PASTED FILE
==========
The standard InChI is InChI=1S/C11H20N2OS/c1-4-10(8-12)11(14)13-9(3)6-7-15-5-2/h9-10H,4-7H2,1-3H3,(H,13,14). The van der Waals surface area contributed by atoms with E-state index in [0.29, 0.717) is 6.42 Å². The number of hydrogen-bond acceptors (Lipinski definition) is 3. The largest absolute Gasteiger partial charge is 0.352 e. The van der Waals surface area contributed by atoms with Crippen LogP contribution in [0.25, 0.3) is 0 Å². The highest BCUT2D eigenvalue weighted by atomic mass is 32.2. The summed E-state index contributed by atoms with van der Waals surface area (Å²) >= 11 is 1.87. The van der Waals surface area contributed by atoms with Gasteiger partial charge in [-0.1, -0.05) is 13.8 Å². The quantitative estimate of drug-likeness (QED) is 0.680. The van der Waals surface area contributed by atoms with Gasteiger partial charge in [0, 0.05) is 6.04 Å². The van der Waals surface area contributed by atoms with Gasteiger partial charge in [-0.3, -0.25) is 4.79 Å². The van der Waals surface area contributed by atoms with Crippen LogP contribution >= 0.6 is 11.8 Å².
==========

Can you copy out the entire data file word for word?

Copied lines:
The standard InChI is InChI=1S/C11H20N2OS/c1-4-10(8-12)11(14)13-9(3)6-7-15-5-2/h9-10H,4-7H2,1-3H3,(H,13,14). The van der Waals surface area contributed by atoms with E-state index in [0.29, 0.717) is 6.42 Å². The number of hydrogen-bond acceptors (Lipinski definition) is 3. The largest absolute Gasteiger partial charge is 0.352 e. The van der Waals surface area contributed by atoms with Crippen LogP contribution in [0.25, 0.3) is 0 Å². The highest BCUT2D eigenvalue weighted by atomic mass is 32.2. The summed E-state index contributed by atoms with van der Waals surface area (Å²) >= 11 is 1.87. The van der Waals surface area contributed by atoms with Gasteiger partial charge in [-0.1, -0.05) is 13.8 Å². The quantitative estimate of drug-likeness (QED) is 0.680. The van der Waals surface area contributed by atoms with Gasteiger partial charge in [0, 0.05) is 6.04 Å². The van der Waals surface area contributed by atoms with Gasteiger partial charge in [-0.3, -0.25) is 4.79 Å². The van der Waals surface area contributed by atoms with Crippen LogP contribution >= 0.6 is 11.8 Å².